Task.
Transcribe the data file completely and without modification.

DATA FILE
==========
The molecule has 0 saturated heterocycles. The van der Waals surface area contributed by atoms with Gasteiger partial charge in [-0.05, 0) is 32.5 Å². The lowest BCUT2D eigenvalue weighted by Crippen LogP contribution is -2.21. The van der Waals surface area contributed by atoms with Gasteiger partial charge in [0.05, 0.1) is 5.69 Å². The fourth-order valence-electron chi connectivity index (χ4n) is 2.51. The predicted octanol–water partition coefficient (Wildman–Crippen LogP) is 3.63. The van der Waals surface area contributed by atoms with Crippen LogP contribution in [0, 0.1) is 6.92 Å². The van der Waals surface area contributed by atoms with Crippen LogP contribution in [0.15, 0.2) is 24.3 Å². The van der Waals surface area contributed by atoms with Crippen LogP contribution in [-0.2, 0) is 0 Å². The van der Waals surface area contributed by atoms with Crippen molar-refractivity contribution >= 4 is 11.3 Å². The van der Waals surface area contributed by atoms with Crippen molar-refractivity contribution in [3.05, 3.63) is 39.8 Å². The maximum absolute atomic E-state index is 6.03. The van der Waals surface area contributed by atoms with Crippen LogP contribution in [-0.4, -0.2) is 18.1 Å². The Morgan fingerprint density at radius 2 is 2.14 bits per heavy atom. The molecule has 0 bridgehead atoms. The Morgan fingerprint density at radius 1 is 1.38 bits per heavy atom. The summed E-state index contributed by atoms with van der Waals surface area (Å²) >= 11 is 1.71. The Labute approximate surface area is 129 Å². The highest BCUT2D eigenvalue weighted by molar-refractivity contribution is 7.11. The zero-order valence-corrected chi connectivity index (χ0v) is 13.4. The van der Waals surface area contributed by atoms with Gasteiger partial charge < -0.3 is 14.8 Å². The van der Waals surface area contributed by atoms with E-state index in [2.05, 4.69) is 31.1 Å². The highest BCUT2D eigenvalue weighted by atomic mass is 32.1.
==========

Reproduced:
The molecule has 0 saturated heterocycles. The van der Waals surface area contributed by atoms with Gasteiger partial charge in [-0.05, 0) is 32.5 Å². The lowest BCUT2D eigenvalue weighted by Crippen LogP contribution is -2.21. The van der Waals surface area contributed by atoms with Gasteiger partial charge in [0.05, 0.1) is 5.69 Å². The fourth-order valence-electron chi connectivity index (χ4n) is 2.51. The predicted octanol–water partition coefficient (Wildman–Crippen LogP) is 3.63. The van der Waals surface area contributed by atoms with Crippen LogP contribution in [0, 0.1) is 6.92 Å². The van der Waals surface area contributed by atoms with Crippen LogP contribution in [0.15, 0.2) is 24.3 Å². The van der Waals surface area contributed by atoms with Crippen LogP contribution in [-0.2, 0) is 0 Å². The van der Waals surface area contributed by atoms with Crippen molar-refractivity contribution >= 4 is 11.3 Å². The van der Waals surface area contributed by atoms with Crippen molar-refractivity contribution in [3.05, 3.63) is 39.8 Å². The maximum absolute atomic E-state index is 6.03. The van der Waals surface area contributed by atoms with Crippen LogP contribution in [-0.4, -0.2) is 18.1 Å². The Morgan fingerprint density at radius 2 is 2.14 bits per heavy atom. The molecule has 0 bridgehead atoms. The Morgan fingerprint density at radius 1 is 1.38 bits per heavy atom. The summed E-state index contributed by atoms with van der Waals surface area (Å²) >= 11 is 1.71. The Labute approximate surface area is 129 Å². The highest BCUT2D eigenvalue weighted by molar-refractivity contribution is 7.11. The zero-order valence-corrected chi connectivity index (χ0v) is 13.4. The van der Waals surface area contributed by atoms with Gasteiger partial charge < -0.3 is 14.8 Å². The van der Waals surface area contributed by atoms with E-state index in [2.05, 4.69) is 31.1 Å². The highest BCUT2D eigenvalue weighted by atomic mass is 32.1.